It must be that of Bob Wieckowski for a precious seat in the California state Senate. (The megastate's upper house seats represent more people than most U.S. House districts). He's facing former Assemblywoman Mary Hayashi, who, in 2011, was caught leaving Nieman Marcus with $2,445 in clothes. This ended her career, for a little while, and in order to keep Hayashi buried, Wieckowski has started a #dontvoteforcriminals hashtag and purchased MugShotMary.com—where, you know, you can see her mugshot.
Hayashi's attorney claimed, at the time, that the assemblywoman only acted stupidly because a benign brain tumor affected her reasoning. The Wieckowski campaign was ready for that, and has clipped—two weeks before the election—the surveillance video of Hayashi walking through the store and then being apprehended.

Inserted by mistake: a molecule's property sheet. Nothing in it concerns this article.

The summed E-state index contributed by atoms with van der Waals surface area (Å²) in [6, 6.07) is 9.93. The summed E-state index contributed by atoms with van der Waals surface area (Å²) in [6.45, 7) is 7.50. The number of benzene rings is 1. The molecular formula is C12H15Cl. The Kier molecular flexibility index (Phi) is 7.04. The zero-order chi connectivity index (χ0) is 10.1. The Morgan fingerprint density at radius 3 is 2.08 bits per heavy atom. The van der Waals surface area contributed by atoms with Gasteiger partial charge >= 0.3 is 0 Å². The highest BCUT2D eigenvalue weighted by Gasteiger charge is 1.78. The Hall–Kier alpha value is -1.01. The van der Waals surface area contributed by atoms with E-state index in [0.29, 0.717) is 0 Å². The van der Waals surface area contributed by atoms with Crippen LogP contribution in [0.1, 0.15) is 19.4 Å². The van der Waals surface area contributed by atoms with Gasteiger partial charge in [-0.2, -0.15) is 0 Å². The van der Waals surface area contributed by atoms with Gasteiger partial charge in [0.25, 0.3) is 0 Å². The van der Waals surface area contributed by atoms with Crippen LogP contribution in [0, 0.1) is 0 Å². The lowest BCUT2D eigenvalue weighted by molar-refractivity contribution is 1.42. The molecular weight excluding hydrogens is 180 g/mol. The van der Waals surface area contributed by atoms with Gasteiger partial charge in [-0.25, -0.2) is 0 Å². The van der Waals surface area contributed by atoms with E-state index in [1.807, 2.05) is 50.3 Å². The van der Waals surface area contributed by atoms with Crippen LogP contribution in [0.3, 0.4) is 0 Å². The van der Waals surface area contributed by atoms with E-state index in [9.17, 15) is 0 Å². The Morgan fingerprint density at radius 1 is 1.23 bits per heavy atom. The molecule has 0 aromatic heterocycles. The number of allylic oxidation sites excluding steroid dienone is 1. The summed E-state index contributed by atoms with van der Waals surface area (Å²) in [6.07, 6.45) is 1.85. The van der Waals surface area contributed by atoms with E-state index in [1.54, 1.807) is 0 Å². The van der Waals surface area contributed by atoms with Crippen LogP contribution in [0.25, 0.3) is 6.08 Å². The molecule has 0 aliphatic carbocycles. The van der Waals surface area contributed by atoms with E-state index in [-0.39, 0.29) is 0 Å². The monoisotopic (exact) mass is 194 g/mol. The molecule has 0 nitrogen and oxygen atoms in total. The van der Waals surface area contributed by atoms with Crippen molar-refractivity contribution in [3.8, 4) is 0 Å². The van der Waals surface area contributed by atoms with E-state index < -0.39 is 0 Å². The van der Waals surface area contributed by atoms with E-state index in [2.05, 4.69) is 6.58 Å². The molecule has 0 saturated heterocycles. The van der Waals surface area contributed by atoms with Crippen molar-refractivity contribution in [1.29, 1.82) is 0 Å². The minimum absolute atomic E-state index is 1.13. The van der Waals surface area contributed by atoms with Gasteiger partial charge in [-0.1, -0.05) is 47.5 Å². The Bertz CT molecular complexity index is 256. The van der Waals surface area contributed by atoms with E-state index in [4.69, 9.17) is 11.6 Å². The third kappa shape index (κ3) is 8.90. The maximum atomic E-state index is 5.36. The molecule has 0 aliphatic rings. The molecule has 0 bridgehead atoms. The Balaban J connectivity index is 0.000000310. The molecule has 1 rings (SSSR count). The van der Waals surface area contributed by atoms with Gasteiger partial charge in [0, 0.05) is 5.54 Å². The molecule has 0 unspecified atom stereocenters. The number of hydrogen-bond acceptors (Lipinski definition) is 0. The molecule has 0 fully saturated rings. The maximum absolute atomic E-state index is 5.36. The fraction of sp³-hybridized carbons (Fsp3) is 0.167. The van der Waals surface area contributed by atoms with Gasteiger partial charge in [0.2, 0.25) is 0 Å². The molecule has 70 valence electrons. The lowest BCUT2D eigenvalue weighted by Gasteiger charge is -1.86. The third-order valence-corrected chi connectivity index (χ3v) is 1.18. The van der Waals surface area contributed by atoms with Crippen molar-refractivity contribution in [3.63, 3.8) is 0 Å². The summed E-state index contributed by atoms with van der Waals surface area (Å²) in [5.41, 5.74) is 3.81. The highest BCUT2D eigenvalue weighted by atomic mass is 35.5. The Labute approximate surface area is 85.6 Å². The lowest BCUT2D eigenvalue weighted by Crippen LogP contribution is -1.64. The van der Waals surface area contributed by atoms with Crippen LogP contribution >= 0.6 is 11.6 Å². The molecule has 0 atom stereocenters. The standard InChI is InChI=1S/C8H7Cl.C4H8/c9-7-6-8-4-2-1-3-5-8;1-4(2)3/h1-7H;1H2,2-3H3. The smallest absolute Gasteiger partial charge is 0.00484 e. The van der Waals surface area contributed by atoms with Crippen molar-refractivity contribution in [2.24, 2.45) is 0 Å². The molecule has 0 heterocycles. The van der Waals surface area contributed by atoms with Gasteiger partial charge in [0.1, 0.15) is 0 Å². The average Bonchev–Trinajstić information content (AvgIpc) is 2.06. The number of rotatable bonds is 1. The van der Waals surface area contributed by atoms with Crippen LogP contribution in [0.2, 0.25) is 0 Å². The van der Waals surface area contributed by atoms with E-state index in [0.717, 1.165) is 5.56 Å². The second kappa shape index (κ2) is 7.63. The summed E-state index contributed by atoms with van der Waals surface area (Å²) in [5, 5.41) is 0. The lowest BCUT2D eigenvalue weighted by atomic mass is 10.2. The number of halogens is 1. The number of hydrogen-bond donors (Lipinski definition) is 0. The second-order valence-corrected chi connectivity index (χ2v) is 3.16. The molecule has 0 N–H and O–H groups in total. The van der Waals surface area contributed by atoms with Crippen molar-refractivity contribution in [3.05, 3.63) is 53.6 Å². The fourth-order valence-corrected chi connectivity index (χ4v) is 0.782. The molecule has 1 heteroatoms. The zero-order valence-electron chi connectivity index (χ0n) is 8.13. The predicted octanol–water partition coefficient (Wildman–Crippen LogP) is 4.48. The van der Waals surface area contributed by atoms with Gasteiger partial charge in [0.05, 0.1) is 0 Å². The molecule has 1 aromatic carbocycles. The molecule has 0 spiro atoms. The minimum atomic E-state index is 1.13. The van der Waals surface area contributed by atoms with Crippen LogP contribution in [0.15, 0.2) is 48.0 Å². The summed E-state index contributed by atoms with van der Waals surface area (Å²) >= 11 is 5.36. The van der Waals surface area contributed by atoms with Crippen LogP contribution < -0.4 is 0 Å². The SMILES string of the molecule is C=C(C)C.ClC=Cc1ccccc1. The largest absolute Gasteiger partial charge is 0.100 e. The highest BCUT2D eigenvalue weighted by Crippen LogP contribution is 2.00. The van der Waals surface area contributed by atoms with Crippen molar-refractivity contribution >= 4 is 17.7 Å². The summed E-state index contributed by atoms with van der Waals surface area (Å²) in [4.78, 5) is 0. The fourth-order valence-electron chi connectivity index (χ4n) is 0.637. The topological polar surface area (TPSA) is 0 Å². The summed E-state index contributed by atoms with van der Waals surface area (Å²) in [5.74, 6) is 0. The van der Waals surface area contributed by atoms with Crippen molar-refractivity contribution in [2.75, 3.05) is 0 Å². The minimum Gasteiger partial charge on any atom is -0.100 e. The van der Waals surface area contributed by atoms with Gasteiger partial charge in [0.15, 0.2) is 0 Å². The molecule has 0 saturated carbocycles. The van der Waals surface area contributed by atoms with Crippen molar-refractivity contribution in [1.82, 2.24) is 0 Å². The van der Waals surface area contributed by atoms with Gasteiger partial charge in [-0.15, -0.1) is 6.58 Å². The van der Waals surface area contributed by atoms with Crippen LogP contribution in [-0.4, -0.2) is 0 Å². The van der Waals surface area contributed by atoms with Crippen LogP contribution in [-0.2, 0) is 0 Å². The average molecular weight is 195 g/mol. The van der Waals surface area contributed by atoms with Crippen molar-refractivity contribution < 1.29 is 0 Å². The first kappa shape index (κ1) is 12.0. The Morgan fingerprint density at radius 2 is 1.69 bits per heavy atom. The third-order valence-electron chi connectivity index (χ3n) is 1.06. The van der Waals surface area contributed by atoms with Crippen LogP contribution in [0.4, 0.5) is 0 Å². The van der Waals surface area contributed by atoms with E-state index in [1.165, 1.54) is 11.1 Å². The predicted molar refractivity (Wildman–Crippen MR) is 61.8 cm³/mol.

Hayashi doesn't seem crazy in the video, according to the rival campaign. This, apparently, is meant to oblivate Hayashi's answers to the San Francisco Chronicle editorial board, where she moved from the brain tumor story and focused on how she "offered to pay immediately" for the clothes.
That would be a good enough video for the rival campaign ... but just in case, team Wiecowski edited its own version of the clip, darkening the video, to make it look like Hayashi was being interrogated by the cast of a CSI spinoff.
Half of me wants to see where else this can go in the final stretch of campaigning. Half of me is terrified.
TODAY IN SLATE
The Irritating Confidante
John Dickerson on Ben Bradlee’s fascinating relationship with John F. Kennedy.
My Father Invented Social Networking at a Girls’ Reform School in the 1930s
Renée Zellweger’s New Face Is Too Real
Sleater-Kinney Was Once America’s Best Rock Band
Can it be again?
The All The President’s Men Scene That Captured Ben Bradlee
Is It Better to Be a Hero Like Batman?
Or an altruist like Bruce Wayne?
Driving in Circles
The autonomous Google car may never actually happen.